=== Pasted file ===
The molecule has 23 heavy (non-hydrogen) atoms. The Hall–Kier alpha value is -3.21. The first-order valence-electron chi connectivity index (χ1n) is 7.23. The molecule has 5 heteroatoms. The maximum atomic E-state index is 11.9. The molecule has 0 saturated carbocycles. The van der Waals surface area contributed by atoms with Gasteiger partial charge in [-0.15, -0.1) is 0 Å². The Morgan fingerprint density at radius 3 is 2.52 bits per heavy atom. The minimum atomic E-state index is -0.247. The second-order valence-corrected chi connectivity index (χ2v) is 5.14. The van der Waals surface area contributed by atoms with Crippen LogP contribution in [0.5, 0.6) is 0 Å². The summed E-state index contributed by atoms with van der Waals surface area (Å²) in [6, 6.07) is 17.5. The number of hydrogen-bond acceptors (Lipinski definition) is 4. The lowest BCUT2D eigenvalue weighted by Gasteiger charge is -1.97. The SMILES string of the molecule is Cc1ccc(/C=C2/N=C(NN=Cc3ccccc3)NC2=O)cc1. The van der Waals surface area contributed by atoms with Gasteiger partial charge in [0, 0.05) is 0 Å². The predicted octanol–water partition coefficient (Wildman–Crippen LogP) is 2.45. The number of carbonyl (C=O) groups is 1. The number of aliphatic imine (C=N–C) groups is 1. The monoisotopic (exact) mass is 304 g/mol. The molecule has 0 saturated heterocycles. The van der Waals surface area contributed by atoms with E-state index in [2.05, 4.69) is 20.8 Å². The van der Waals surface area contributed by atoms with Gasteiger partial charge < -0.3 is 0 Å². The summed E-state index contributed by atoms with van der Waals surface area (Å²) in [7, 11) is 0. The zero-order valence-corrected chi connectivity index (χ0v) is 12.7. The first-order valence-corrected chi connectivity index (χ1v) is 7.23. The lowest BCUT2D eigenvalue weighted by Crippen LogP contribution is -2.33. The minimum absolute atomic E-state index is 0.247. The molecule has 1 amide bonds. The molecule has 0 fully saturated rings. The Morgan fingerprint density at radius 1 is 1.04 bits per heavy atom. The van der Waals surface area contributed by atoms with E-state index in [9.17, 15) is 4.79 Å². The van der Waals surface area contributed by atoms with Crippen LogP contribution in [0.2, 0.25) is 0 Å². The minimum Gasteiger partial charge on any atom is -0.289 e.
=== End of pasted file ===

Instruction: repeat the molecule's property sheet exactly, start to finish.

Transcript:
The molecule has 23 heavy (non-hydrogen) atoms. The Hall–Kier alpha value is -3.21. The first-order valence-electron chi connectivity index (χ1n) is 7.23. The molecule has 5 heteroatoms. The maximum atomic E-state index is 11.9. The molecule has 0 saturated carbocycles. The van der Waals surface area contributed by atoms with Gasteiger partial charge in [-0.15, -0.1) is 0 Å². The Morgan fingerprint density at radius 3 is 2.52 bits per heavy atom. The minimum atomic E-state index is -0.247. The second-order valence-corrected chi connectivity index (χ2v) is 5.14. The van der Waals surface area contributed by atoms with Crippen LogP contribution in [0.5, 0.6) is 0 Å². The summed E-state index contributed by atoms with van der Waals surface area (Å²) in [6, 6.07) is 17.5. The number of hydrogen-bond acceptors (Lipinski definition) is 4. The lowest BCUT2D eigenvalue weighted by Gasteiger charge is -1.97. The SMILES string of the molecule is Cc1ccc(/C=C2/N=C(NN=Cc3ccccc3)NC2=O)cc1. The van der Waals surface area contributed by atoms with Gasteiger partial charge in [0, 0.05) is 0 Å². The predicted octanol–water partition coefficient (Wildman–Crippen LogP) is 2.45. The number of carbonyl (C=O) groups is 1. The number of aliphatic imine (C=N–C) groups is 1. The monoisotopic (exact) mass is 304 g/mol. The molecule has 0 saturated heterocycles. The van der Waals surface area contributed by atoms with E-state index in [2.05, 4.69) is 20.8 Å². The van der Waals surface area contributed by atoms with Gasteiger partial charge < -0.3 is 0 Å². The summed E-state index contributed by atoms with van der Waals surface area (Å²) in [7, 11) is 0. The zero-order valence-corrected chi connectivity index (χ0v) is 12.7. The first-order valence-corrected chi connectivity index (χ1v) is 7.23. The lowest BCUT2D eigenvalue weighted by Crippen LogP contribution is -2.33. The minimum absolute atomic E-state index is 0.247. The molecule has 1 amide bonds. The molecule has 0 fully saturated rings. The Morgan fingerprint density at radius 1 is 1.04 bits per heavy atom. The van der Waals surface area contributed by atoms with E-state index in [9.17, 15) is 4.79 Å². The van der Waals surface area contributed by atoms with Crippen LogP contribution in [0.2, 0.25) is 0 Å². The minimum Gasteiger partial charge on any atom is -0.289 e.